The North

The northern part of Chile is mainly desert. The driest area on earth (or probably on par with Namibia's Skeleton Coast) is in the extreme north of the country - it never really rains there.
desert coast pan de azucar chile Pan de Azucar National Park. Not easy to reach but worth the trip. From Chaņaral you need a cab to get there (30 km) or try hitchhiking. This view is 10 km from the entrance.
Pelicans and gulls feed on throwaways of the Antofagasta fish market. Chili has wonderful seafood dishes such as paila marina (soup with mixed shelfish). Try sea urchin paste or giant sea snail. arica harbour
chuquicamata copper mine chile The largest copper mine in the world, at Chuquicamata. No less than 25% of Chilean export revenues are generated by this mine. It's four km long, two km wide and 630 m deep.
Chui Chui church. An authentic desert village near Calama. Close to a wonderful valley called Pukara de Lasana. chui chui church
desert - san pedro de atacama San Pedro de Atacama is littered with tour offices. Everybody seems to organize desert tours and the place is swamped with tourists. Pricey but overall good value, and the place has a nice atmosphere. Sunset tours take you to Valle de la Luna. The desert in this area is fantastic.
Arica is the northernmost place in Chili. There's not much to see except for a neogothic cast iron church designed by Gustave Eiffel (of Tower fame) himself. Turkey vultures hang around the square in fromt of the church.

Arica was claimed and held by Bolivia because the landlocked country needed access to the sea, but Chile took control in the early 20th century. You can take a train here to La Paz (Bolivia) and to Tacna (Peru).

arica eiffel church
Brown/American/Chilean/Peruvian pelican, Pelecanus thagus Chilean fishing ports always attract pelicans (Brown/American/Chilean/Peruvian pelican, Pelecanus thagus). This was taken in Arica port.
East of Arica there are several green valleys - much like an oasis really. This area has seen human occupation for thousands of years as witnessed by the San Miguel de Azapa geoglyphs. These figures are built from loose stones and are tens of meters in length. It never rains here so everything stays where it is. The dating of these figures is not known, it may be anything from hundreds to 1000+ years old. geoglyphs san miguel de azapa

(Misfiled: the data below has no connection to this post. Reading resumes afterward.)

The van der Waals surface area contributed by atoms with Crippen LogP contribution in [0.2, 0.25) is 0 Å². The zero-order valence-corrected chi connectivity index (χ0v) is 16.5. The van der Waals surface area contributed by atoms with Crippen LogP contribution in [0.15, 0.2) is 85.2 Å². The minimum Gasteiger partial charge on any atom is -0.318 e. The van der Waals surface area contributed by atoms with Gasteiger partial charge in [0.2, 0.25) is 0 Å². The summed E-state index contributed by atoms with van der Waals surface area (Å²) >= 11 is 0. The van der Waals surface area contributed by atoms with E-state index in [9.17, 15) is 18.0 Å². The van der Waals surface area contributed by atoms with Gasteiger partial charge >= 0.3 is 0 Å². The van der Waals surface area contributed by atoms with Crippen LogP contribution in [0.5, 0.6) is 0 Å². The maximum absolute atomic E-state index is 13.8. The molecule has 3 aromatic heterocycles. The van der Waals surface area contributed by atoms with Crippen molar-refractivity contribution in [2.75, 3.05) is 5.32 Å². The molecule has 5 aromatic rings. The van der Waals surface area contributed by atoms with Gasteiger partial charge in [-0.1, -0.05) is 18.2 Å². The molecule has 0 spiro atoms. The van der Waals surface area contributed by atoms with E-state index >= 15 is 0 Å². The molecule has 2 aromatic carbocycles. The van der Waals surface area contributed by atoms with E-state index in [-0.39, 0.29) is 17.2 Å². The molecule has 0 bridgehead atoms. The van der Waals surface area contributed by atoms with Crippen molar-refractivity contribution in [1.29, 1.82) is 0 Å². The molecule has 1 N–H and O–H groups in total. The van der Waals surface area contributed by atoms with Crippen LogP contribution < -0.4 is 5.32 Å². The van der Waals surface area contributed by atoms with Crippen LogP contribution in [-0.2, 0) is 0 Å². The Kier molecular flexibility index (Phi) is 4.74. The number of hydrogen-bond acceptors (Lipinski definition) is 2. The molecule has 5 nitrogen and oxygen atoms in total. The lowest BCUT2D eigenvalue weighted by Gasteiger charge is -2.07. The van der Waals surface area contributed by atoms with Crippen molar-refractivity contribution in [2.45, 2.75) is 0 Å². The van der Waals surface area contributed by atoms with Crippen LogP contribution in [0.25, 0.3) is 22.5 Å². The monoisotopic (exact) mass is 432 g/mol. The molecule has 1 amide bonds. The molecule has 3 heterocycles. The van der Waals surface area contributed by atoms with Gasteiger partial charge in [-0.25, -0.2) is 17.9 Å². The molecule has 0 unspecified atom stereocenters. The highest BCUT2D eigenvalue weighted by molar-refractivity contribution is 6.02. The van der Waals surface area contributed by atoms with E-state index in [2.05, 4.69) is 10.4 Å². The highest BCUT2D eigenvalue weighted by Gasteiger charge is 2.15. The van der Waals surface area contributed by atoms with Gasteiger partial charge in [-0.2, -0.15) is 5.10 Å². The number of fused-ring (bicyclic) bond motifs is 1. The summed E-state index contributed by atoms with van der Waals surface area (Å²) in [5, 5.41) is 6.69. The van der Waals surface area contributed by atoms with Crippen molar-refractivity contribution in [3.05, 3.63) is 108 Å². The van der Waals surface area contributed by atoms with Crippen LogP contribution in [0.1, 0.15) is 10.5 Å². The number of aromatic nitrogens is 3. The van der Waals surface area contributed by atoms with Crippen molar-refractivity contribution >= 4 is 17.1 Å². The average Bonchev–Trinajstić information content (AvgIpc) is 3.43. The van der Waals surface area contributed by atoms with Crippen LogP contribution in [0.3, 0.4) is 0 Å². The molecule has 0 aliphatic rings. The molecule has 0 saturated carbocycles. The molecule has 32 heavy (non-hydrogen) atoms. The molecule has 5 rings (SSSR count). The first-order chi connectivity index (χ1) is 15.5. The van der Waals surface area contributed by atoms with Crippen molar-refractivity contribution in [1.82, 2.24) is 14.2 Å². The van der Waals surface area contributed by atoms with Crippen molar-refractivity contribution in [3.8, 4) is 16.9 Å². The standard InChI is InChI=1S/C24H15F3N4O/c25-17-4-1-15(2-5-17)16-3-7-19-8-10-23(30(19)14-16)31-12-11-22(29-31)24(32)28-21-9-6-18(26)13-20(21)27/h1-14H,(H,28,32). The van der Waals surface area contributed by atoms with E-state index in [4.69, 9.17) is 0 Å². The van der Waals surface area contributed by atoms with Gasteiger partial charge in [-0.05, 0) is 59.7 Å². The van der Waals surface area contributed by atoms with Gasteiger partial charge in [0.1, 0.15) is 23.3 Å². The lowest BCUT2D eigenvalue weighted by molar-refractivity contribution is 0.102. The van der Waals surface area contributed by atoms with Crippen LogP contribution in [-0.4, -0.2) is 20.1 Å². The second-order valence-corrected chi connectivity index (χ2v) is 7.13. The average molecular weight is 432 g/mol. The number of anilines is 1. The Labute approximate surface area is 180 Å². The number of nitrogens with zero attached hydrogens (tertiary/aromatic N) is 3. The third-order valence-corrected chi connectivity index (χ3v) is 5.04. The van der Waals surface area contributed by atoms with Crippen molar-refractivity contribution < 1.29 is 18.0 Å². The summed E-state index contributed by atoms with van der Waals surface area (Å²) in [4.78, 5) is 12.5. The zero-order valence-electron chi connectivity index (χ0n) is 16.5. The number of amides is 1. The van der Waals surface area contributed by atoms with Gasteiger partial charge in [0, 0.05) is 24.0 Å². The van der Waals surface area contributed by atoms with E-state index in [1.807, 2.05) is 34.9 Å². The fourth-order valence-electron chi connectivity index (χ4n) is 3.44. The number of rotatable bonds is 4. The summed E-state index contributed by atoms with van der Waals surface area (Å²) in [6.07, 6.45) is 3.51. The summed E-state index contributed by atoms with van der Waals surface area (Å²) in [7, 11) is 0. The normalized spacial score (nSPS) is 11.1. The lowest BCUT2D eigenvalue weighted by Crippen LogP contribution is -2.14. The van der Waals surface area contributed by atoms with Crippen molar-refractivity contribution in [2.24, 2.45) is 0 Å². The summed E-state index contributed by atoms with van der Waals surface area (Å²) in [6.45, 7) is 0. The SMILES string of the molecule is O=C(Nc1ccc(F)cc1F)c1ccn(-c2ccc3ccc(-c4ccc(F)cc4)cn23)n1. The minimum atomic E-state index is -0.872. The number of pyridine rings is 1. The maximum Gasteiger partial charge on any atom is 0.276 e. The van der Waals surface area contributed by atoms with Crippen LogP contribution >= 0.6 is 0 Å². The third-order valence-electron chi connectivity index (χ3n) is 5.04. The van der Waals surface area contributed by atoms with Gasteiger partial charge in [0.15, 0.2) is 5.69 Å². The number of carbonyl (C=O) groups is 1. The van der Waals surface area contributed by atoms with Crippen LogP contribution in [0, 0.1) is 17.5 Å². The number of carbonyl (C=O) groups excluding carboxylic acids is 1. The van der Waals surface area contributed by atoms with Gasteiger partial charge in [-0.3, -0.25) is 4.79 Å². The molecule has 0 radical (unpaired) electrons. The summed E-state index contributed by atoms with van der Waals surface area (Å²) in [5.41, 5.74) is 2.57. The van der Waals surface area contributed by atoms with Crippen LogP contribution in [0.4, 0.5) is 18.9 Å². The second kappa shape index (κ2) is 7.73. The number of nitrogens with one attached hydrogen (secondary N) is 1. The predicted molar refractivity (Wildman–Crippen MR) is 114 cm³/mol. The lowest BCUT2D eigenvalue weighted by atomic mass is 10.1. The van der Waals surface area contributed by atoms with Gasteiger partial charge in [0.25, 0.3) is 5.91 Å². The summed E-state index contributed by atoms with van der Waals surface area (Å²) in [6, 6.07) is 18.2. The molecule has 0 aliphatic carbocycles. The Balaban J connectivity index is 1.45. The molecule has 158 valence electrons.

flower arica A spectacular flower near Arica

Chincol (Zonotrichia capensis), a sparrow-like bird found all over Chile

Chincol - Zonotrichia capensis

guanacoes

Arica lies in the coastal desert plain which never sees any rain. Going east, you soon enter the Andes which starts only 30 km away. Going up, the landscape gradually becomes greener. The first plants between 2500-2800 m are peculiar cacti that look like a candelabrum. A bit higher up, the vegetation thickens and here we meet the first guanacoes. These are the wild cousins of the llama. They're curious and friendly but they will blow snot out of their nose towards you if they feel threatened. The guanaco occurs here and in the extreme south of Chile where animals tend to be much lighter.
The related vicuņa also occurs here - this is the wild version of the alpaca. They're all part of the camel family and are the largest indigenous animals in the country. South America is remarkably poor in large mammals, especially compared to Africa with its similar climate zones.
The Chilean part of the Altiplano (a large part of the High Andes stretching into Peru and Bolivia) starts above 3500 m. This is one of the highest regions on earth with permanent inhabitation. On the edge lies Putre, a small place inhabited by the Aymara people. This is the main street around sunset. putre chile

putre chile

Sunset in Putre.

As a general remark, I can advise against driving into the High Andes in just a few hours. Altitude sickness may develop above 3000 m. Some people just feel woozy but if you're prone to this (like me), you're in real trouble. This condition can be very scary and even fatal.

Tortolita boliviana or Bare-faced Ground-dove (Metriopelia ceciliae), a pigeon occurring between 2000 and 4000 m altitiude

Tortolita boliviana or Bare-faced Ground-dove (Metriopelia ceciliae)
arica-tacna train at the border crossing between chile and peru Arica and Tacna (Peru) are linked by a railway through the desert. A mixed goods-passenger train makes the trip twice a day. The border control post is located in the middle of the desert. In true South American spirit the customs officers wish to check everything, so everybody has to get off and show his/her passport at the desk in the little building.
The line ends in Tacna in a gated railway station. There's a nice collection of old engines, a small exhibition of photos and artifacts, and even a regular 1930s car fitted with train wheels. Very atmospheric and a definite recommendation if you like trains. Tacna is a nice, clean place according to Peruvian standards. Locals believe this is due to the fact that it belonged to Chile until 1920. tacna station peru
tacna station peru Peruvian travelers arriving in Tacna to have their passports checked. We noticed a lot of women wearing 20+ skirts on their bodies, presumably to evade import taxes on cloth.

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